I opened up the NY Times homepage yesterday to find this headline: On Witness Stand, Norwegian Says He Would Kill Again . Remember this guy? The Times says authorities have described Anders Behring Breivik as a “fundamentalist Christian…obsessed with what he saw as the threat of multiculturalism and Muslim immigration to the cultural and patriotic values of his country.”
He killed 77 people, including 68 teenagers, in Norway last summer.
Although Breivik admits to the murders, he doesn’t believe he should be held criminally accountable—he believes his actions were preventive measures, or, “self-defense.”
The question for the courts is not so much whether what Breivik thinks he did is right, but whether or not he is sane. An insanity ruling would land Breivik in an institution, possibly for the rest of his life. A sane ruling would carry a maximum sentence of 21 years under Norwegian law (with the possibility to extend if Breivik is still considered a threat to society at the end of his term).
I hate to admit it, but at times like these I have to think twice about why I oppose the death penalty. Breivik maintains that he acted in sound mind and looks forward to using his trial as a platform for his beliefs.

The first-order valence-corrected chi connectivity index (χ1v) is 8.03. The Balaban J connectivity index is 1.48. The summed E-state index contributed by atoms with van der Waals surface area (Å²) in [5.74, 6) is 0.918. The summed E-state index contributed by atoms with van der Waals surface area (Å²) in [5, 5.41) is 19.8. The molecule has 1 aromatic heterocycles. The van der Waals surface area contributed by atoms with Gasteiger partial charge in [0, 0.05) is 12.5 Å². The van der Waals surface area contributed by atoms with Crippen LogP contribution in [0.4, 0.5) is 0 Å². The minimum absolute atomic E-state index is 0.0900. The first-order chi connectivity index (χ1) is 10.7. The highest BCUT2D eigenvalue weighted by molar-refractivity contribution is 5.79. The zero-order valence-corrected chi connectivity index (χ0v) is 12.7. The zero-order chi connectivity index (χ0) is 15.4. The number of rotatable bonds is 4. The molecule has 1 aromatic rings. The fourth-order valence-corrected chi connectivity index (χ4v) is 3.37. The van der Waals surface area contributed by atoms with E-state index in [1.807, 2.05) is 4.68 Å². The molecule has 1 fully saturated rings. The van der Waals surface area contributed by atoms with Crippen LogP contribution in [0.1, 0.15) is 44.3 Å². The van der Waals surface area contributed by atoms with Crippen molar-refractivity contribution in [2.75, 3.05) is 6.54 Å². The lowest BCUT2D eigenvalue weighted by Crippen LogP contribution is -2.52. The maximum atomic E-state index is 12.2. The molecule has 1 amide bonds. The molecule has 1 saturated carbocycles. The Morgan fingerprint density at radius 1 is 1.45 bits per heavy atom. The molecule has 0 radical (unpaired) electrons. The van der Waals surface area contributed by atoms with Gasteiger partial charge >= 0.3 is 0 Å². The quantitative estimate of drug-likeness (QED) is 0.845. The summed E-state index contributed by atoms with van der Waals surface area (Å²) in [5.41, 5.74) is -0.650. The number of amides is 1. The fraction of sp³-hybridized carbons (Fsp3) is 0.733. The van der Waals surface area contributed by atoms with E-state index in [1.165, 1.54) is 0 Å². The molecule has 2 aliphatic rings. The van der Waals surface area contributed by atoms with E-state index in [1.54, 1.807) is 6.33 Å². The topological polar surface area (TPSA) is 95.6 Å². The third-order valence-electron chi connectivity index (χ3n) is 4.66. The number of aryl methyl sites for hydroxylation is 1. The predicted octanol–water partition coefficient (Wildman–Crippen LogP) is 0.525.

After I finished the article, I shifted my view to the headline below it: Britain Arrests Muslim Cleric, Again Seeking Deportation . This story told of ongoing British attempts to extradite a Muslim extremist with proven connections to Al Qaeda in Europe and involvement in violent terrorist schemes elsewhere abroad—a move which presents some human rights concerns and will set precedent for more such deportations in the future.
So here’s the thing that gets me about these two, seemingly unrelated, events. The world has condemned Breivik for his atrocious acts of violence, and rightfully so. He used the cause of combatting Muslim immigration in Europe to justify the murder of an entire generation of young labor activists in Norway, an event that will continue to rock the nation for decades.
But when we look closely at our media in the west, at the social and political climate of our times, we have to acknowledge that we are actors in a society wrought with the same kind of fear and distrust for Muslims that led Breivik to commit his crime.
Should Britain deport a man with clear links to terrorist organizations? Maybe. But that’s not the point. When we read stories like these in the paper each day—the foiling of Muslim terrorist plots, the arrests, detention, trials, and deportation of supposed Islamic extremists—we can’t help but develop our own fearful distance. And sometimes, fearful distance can escalate to bloody tragedies.
What if, instead of playing on our weaker human emotions of fear and distrust, the media also told stories of the Muslims in this country and in the West who are championing efforts for peace, justice, and reconciliation?
As Christians, we should shame Breivik’s actions. But we must also do more. As long as a culture of anti-Muslim fear exists in our society, the possibility of hate and violence will be lurking in its shadows.
Christians should be at the forefront of building bridges with our Muslim brothers and sisters in this country and around the world.
Anne Marie Roderick is editorial assistant at Sojourners.